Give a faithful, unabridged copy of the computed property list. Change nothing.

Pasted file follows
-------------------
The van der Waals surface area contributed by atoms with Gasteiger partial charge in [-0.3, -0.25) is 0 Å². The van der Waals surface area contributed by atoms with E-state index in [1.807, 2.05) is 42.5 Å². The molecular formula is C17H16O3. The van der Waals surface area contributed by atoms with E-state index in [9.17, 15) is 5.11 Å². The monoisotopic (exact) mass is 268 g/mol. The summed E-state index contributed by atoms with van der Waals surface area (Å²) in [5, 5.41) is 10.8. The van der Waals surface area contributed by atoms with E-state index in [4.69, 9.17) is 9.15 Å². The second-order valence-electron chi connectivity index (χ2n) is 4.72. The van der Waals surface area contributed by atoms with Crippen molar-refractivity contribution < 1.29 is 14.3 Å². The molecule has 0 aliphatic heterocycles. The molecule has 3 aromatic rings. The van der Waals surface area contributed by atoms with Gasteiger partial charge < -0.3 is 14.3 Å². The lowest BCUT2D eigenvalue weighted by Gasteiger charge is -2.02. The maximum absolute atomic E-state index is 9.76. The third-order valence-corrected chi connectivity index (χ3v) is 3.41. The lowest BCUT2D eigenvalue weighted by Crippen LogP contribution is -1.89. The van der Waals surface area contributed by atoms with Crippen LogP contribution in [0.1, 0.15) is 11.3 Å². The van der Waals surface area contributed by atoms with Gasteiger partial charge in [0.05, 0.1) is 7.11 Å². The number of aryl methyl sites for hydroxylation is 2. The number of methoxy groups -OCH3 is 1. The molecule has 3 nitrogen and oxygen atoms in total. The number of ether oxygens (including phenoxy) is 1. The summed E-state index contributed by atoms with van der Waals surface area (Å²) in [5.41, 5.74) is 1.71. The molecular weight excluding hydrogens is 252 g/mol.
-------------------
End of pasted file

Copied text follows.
The van der Waals surface area contributed by atoms with Gasteiger partial charge in [-0.3, -0.25) is 0 Å². The van der Waals surface area contributed by atoms with E-state index in [1.807, 2.05) is 42.5 Å². The molecular formula is C17H16O3. The van der Waals surface area contributed by atoms with E-state index in [9.17, 15) is 5.11 Å². The monoisotopic (exact) mass is 268 g/mol. The summed E-state index contributed by atoms with van der Waals surface area (Å²) in [5, 5.41) is 10.8. The van der Waals surface area contributed by atoms with E-state index in [4.69, 9.17) is 9.15 Å². The second-order valence-electron chi connectivity index (χ2n) is 4.72. The van der Waals surface area contributed by atoms with Crippen molar-refractivity contribution < 1.29 is 14.3 Å². The molecule has 0 aliphatic heterocycles. The molecule has 3 aromatic rings. The van der Waals surface area contributed by atoms with Gasteiger partial charge < -0.3 is 14.3 Å². The lowest BCUT2D eigenvalue weighted by Gasteiger charge is -2.02. The maximum absolute atomic E-state index is 9.76. The third-order valence-corrected chi connectivity index (χ3v) is 3.41. The lowest BCUT2D eigenvalue weighted by Crippen LogP contribution is -1.89. The van der Waals surface area contributed by atoms with Crippen LogP contribution in [0.1, 0.15) is 11.3 Å². The van der Waals surface area contributed by atoms with Gasteiger partial charge in [0.05, 0.1) is 7.11 Å². The number of aryl methyl sites for hydroxylation is 2. The number of methoxy groups -OCH3 is 1. The molecule has 3 nitrogen and oxygen atoms in total. The number of ether oxygens (including phenoxy) is 1. The summed E-state index contributed by atoms with van der Waals surface area (Å²) in [5.41, 5.74) is 1.71. The molecular weight excluding hydrogens is 252 g/mol.